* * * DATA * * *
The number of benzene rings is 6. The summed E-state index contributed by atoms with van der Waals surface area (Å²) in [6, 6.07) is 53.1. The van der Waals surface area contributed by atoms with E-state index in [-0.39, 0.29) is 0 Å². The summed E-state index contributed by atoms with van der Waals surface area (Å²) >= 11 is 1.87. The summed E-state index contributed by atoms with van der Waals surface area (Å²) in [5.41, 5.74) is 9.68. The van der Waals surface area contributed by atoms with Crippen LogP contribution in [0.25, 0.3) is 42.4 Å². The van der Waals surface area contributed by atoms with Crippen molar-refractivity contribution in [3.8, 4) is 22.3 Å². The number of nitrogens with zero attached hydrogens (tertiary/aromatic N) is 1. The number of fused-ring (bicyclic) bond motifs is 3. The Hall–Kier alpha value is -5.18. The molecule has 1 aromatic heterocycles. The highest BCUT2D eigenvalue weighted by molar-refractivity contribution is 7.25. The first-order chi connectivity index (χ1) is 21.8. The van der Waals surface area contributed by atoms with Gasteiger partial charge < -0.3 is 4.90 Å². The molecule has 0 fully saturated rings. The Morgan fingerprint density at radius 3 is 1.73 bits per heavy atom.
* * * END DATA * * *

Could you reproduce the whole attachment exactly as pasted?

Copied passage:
The number of benzene rings is 6. The summed E-state index contributed by atoms with van der Waals surface area (Å²) in [6, 6.07) is 53.1. The van der Waals surface area contributed by atoms with E-state index in [-0.39, 0.29) is 0 Å². The summed E-state index contributed by atoms with van der Waals surface area (Å²) >= 11 is 1.87. The summed E-state index contributed by atoms with van der Waals surface area (Å²) in [5.41, 5.74) is 9.68. The van der Waals surface area contributed by atoms with Crippen LogP contribution in [0.25, 0.3) is 42.4 Å². The van der Waals surface area contributed by atoms with Crippen molar-refractivity contribution in [3.8, 4) is 22.3 Å². The number of nitrogens with zero attached hydrogens (tertiary/aromatic N) is 1. The number of fused-ring (bicyclic) bond motifs is 3. The Hall–Kier alpha value is -5.18. The molecule has 1 aromatic heterocycles. The highest BCUT2D eigenvalue weighted by molar-refractivity contribution is 7.25. The first-order chi connectivity index (χ1) is 21.8. The van der Waals surface area contributed by atoms with Gasteiger partial charge < -0.3 is 4.90 Å². The molecule has 0 fully saturated rings. The Morgan fingerprint density at radius 3 is 1.73 bits per heavy atom.